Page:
Since the era of the Large Electron-Positron Collider of the 1990s, the predecessor to the Large Hadron Collider at CERN, the polarizations of the W and Z bosons have been studied individually. But studies of single boson polarization measurements have revealed no hints of new physics.
To continue probing the Standard Model, the physicists then sought to measure joint polarization: two bosons polarized simultaneously. If the value they measured deviated from the Standard Model prediction, it would be an indicator of new physics, such as an unknown aspect of the Higgs mechanism.
A new measure
Selem and his colleagues used ATLAS data taken between 2015 and 2018 during Run 2 of the Large Hadron Collider. The researchers aligned this data with models based on theoretical predictions for the four different combinations of polarizations.
“We have different [templates] from the simulations that tell us what the shapes look like for longitudinal-longitudinal, transverse-transverse, longitudinal-transverse, and transverse-longitudinal,” says Zhu, who performs similar analyzes with ATLAS.
The physicists scaled their four models to match the histogram of the data. The proportion of each matrix at the end revealed the fraction of W and Z bosons with the respective joint polarizations. In the analysis, they found that the longitudinal longitudinal fraction was statistically significant.
The results confirm the model of the universe as we know it. “With the current sensitivity, no sign of new physics has been observed, pushing the Standard Model’s domain of validity even further,” explains Emmanuel Sauvan, ATLAS physicist at LAPP and Selem’s thesis supervisor. “That in itself is an interesting result, although I myself would have preferred to see new physical effects.
“A next step is to refine this measurement, with a view to reducing its uncertainties, with more data than we are recording at this time. [during LHC Run 3].”
An important step in the future will be to measure the scattering of two longitudinally polarized bosons. This interaction is even more sensitive to new physics, but researchers need 10 to 20 times more data than they currently have to hope to detect this event.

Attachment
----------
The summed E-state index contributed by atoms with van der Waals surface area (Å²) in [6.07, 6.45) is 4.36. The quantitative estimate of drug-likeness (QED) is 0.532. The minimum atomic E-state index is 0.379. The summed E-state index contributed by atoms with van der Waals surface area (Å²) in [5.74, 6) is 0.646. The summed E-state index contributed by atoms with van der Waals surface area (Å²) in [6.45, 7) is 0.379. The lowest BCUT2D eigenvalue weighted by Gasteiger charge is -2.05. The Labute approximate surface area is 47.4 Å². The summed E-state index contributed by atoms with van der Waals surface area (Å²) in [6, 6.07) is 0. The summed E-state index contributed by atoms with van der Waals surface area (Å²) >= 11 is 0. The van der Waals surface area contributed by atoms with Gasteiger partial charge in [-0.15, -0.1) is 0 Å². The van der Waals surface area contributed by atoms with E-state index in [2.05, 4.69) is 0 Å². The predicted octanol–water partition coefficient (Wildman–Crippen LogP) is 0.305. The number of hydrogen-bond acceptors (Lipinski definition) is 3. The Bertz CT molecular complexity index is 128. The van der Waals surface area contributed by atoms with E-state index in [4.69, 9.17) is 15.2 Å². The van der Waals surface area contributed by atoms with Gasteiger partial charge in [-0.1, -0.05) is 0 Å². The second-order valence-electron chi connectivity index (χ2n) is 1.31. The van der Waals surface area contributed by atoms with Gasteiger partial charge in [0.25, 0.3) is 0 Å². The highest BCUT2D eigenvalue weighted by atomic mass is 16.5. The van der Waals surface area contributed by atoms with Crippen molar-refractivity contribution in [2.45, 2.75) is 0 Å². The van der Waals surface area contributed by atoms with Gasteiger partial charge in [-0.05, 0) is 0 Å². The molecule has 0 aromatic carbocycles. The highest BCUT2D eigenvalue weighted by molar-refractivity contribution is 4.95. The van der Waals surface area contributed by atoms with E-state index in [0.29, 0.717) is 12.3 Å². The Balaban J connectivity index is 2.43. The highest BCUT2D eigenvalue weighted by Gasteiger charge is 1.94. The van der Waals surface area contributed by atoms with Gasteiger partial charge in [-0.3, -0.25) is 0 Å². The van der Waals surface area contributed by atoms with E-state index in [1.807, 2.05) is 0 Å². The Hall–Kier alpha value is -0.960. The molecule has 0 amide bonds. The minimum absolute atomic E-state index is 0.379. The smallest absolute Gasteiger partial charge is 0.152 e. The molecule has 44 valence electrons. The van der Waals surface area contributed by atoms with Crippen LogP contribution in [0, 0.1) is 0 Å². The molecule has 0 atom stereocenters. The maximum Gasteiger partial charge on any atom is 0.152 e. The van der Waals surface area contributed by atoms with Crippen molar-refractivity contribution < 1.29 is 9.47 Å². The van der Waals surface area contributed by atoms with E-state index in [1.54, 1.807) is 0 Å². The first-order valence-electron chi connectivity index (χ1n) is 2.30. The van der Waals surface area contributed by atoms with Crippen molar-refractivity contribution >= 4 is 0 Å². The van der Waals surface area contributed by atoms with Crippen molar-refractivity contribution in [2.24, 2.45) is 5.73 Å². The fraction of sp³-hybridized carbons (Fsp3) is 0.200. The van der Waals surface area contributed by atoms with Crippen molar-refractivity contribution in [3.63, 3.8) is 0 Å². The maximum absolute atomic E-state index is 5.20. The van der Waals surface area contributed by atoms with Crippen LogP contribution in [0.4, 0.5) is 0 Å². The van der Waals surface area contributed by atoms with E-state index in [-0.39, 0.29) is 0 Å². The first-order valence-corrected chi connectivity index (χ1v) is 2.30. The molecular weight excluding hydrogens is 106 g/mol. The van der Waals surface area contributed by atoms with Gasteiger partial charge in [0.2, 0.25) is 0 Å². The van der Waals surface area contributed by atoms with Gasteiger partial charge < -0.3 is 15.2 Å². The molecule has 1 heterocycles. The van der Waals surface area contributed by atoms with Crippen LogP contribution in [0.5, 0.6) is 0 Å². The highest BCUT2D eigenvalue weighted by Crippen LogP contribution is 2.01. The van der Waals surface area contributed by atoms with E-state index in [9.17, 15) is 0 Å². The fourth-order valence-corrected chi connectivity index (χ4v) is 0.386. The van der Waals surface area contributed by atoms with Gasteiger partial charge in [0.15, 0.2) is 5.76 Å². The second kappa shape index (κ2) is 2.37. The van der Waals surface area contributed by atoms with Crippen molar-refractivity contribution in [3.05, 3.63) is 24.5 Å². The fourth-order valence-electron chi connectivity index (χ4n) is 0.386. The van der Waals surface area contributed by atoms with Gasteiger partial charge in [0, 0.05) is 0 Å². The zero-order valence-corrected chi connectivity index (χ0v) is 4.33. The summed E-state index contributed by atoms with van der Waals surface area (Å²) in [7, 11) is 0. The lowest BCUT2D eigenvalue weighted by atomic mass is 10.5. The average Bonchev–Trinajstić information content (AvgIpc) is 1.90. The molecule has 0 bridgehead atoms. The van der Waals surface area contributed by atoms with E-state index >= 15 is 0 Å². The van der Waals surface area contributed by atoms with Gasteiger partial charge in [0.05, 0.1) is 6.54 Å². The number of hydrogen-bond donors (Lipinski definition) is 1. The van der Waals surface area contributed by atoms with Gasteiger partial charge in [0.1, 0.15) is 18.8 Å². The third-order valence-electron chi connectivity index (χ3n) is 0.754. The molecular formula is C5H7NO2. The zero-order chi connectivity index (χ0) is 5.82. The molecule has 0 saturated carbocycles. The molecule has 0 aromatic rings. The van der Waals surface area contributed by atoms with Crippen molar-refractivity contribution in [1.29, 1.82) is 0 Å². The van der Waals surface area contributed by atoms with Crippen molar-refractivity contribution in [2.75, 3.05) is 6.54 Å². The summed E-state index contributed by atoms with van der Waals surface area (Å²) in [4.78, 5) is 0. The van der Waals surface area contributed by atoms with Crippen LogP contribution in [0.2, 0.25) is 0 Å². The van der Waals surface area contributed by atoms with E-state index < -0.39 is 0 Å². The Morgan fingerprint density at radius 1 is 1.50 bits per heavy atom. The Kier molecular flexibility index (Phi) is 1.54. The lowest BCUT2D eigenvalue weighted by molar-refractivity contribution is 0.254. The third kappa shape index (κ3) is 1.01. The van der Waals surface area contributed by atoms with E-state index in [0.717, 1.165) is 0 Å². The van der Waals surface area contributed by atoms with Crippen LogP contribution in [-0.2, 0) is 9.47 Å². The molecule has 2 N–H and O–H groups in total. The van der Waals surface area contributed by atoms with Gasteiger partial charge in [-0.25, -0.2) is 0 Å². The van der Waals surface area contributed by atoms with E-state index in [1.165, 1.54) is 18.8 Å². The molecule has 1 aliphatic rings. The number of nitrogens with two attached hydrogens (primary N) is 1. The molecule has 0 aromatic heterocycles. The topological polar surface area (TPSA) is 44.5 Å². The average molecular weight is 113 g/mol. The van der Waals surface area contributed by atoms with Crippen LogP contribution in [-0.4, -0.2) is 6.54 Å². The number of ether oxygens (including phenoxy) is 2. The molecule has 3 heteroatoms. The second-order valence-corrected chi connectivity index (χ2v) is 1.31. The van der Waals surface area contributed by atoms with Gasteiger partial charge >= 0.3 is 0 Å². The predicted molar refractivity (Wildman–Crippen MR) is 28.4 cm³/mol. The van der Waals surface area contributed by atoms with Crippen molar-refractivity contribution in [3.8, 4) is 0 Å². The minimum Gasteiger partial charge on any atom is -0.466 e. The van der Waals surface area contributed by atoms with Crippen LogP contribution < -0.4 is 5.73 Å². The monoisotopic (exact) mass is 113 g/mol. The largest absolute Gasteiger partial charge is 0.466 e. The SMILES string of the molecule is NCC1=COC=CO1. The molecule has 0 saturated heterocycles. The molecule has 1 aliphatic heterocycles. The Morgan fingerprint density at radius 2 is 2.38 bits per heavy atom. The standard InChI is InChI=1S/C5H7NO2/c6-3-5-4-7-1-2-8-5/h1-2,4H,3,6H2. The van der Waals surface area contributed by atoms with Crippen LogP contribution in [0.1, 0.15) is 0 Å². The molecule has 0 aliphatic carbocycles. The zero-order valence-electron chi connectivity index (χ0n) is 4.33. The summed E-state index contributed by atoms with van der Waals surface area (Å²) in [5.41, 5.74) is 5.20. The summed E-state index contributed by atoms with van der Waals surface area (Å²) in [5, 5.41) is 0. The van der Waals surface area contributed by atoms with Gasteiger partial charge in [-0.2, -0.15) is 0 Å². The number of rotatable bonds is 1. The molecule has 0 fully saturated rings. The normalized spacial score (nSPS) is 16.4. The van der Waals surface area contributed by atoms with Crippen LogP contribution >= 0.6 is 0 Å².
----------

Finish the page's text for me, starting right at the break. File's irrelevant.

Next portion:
“Such polarization measurements in vector boson scattering will require much more luminosity, and we’ll have to wait for the high-luminosity LHC,” Sauvan says, referring to the Large Hadron Collider upgrade proposal scheduled for the end of the 2010s. 2020s. “This will allow us to fully validate the Higgs mechanism of the Standard Model.”
For now, the result of joint polarization is a significant development. The researchers overcame challenges that had limited attempts to measure previous experiments, and they developed new analysis techniques, including machine learning algorithms.
Prachi Atmasiddha, a University of Michigan graduate student working with Zhu, performed the event generation for the joint polarization result. “Once we had those events, it was one of the biggest [reasons] why this analysis was motivated,” she says. “We [determined that we] can produce these polarized events separately, so we can build models on that, and we can adapt to these models of different polarization states.
Selem says he can’t wait to find out what physicists can do next. “I would say that the most important part of this measure is the roadmap it provides to do other measures, because we have encountered many challenges that will occur in other similar measures, and we have given ideas on how to solve them.”
Selem recently accepted a postdoctoral research position in Grenoble, France, where he will work on detector development and exotic research. There, he and his fellow physicists will continue to search for their own answers to the question “Why?” »